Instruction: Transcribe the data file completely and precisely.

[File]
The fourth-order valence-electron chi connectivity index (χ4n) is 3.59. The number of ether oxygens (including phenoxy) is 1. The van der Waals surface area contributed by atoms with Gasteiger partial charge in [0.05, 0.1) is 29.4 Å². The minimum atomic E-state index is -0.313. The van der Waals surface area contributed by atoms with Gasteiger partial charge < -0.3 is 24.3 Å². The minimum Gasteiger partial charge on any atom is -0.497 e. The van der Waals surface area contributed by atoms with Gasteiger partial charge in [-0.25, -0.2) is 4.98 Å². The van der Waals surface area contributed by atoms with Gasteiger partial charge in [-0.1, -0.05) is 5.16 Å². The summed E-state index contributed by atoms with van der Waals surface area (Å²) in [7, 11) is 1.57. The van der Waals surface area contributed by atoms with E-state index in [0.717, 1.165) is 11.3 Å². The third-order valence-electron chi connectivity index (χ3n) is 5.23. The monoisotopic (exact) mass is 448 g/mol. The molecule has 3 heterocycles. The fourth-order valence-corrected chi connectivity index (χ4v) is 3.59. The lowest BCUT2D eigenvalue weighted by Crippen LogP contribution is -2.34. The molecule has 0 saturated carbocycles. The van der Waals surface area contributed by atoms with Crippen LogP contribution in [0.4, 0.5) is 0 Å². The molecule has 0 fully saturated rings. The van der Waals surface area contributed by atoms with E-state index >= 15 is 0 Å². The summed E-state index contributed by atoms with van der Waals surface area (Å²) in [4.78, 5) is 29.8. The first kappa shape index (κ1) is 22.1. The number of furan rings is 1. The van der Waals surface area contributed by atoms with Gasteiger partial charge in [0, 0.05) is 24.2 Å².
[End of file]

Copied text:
The fourth-order valence-electron chi connectivity index (χ4n) is 3.59. The number of ether oxygens (including phenoxy) is 1. The van der Waals surface area contributed by atoms with Gasteiger partial charge in [0.05, 0.1) is 29.4 Å². The minimum atomic E-state index is -0.313. The van der Waals surface area contributed by atoms with Gasteiger partial charge < -0.3 is 24.3 Å². The minimum Gasteiger partial charge on any atom is -0.497 e. The van der Waals surface area contributed by atoms with Gasteiger partial charge in [-0.25, -0.2) is 4.98 Å². The van der Waals surface area contributed by atoms with Gasteiger partial charge in [-0.1, -0.05) is 5.16 Å². The summed E-state index contributed by atoms with van der Waals surface area (Å²) in [7, 11) is 1.57. The van der Waals surface area contributed by atoms with E-state index in [0.717, 1.165) is 11.3 Å². The third-order valence-electron chi connectivity index (χ3n) is 5.23. The monoisotopic (exact) mass is 448 g/mol. The molecule has 3 heterocycles. The fourth-order valence-corrected chi connectivity index (χ4v) is 3.59. The lowest BCUT2D eigenvalue weighted by Crippen LogP contribution is -2.34. The molecule has 0 saturated carbocycles. The van der Waals surface area contributed by atoms with Crippen LogP contribution in [0.4, 0.5) is 0 Å². The molecule has 0 fully saturated rings. The van der Waals surface area contributed by atoms with E-state index >= 15 is 0 Å². The summed E-state index contributed by atoms with van der Waals surface area (Å²) in [4.78, 5) is 29.8. The first kappa shape index (κ1) is 22.1. The number of furan rings is 1. The van der Waals surface area contributed by atoms with Gasteiger partial charge in [0, 0.05) is 24.2 Å².